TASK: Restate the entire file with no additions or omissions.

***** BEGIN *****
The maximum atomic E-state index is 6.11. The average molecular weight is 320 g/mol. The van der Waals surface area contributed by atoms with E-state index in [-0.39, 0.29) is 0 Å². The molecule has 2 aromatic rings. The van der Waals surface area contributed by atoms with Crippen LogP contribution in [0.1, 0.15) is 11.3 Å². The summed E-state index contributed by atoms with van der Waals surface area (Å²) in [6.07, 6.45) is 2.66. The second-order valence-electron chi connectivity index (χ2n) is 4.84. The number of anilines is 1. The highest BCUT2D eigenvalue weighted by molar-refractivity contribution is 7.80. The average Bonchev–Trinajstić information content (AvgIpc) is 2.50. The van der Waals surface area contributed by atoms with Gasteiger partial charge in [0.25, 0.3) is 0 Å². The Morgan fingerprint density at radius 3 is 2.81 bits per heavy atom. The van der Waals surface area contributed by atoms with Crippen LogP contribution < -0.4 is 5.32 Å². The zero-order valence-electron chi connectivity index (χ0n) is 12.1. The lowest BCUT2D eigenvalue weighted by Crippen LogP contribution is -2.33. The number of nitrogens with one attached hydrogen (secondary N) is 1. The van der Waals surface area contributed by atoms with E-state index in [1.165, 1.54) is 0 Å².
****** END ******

The maximum atomic E-state index is 6.11. The average molecular weight is 320 g/mol. The van der Waals surface area contributed by atoms with E-state index in [-0.39, 0.29) is 0 Å². The molecule has 2 aromatic rings. The van der Waals surface area contributed by atoms with Crippen LogP contribution in [0.1, 0.15) is 11.3 Å². The summed E-state index contributed by atoms with van der Waals surface area (Å²) in [6.07, 6.45) is 2.66. The second-order valence-electron chi connectivity index (χ2n) is 4.84. The number of anilines is 1. The highest BCUT2D eigenvalue weighted by molar-refractivity contribution is 7.80. The average Bonchev–Trinajstić information content (AvgIpc) is 2.50. The van der Waals surface area contributed by atoms with Gasteiger partial charge in [0.25, 0.3) is 0 Å². The Morgan fingerprint density at radius 3 is 2.81 bits per heavy atom. The van der Waals surface area contributed by atoms with Crippen LogP contribution < -0.4 is 5.32 Å². The zero-order valence-electron chi connectivity index (χ0n) is 12.1. The lowest BCUT2D eigenvalue weighted by Crippen LogP contribution is -2.33. The number of nitrogens with one attached hydrogen (secondary N) is 1. The van der Waals surface area contributed by atoms with E-state index in [1.165, 1.54) is 0 Å².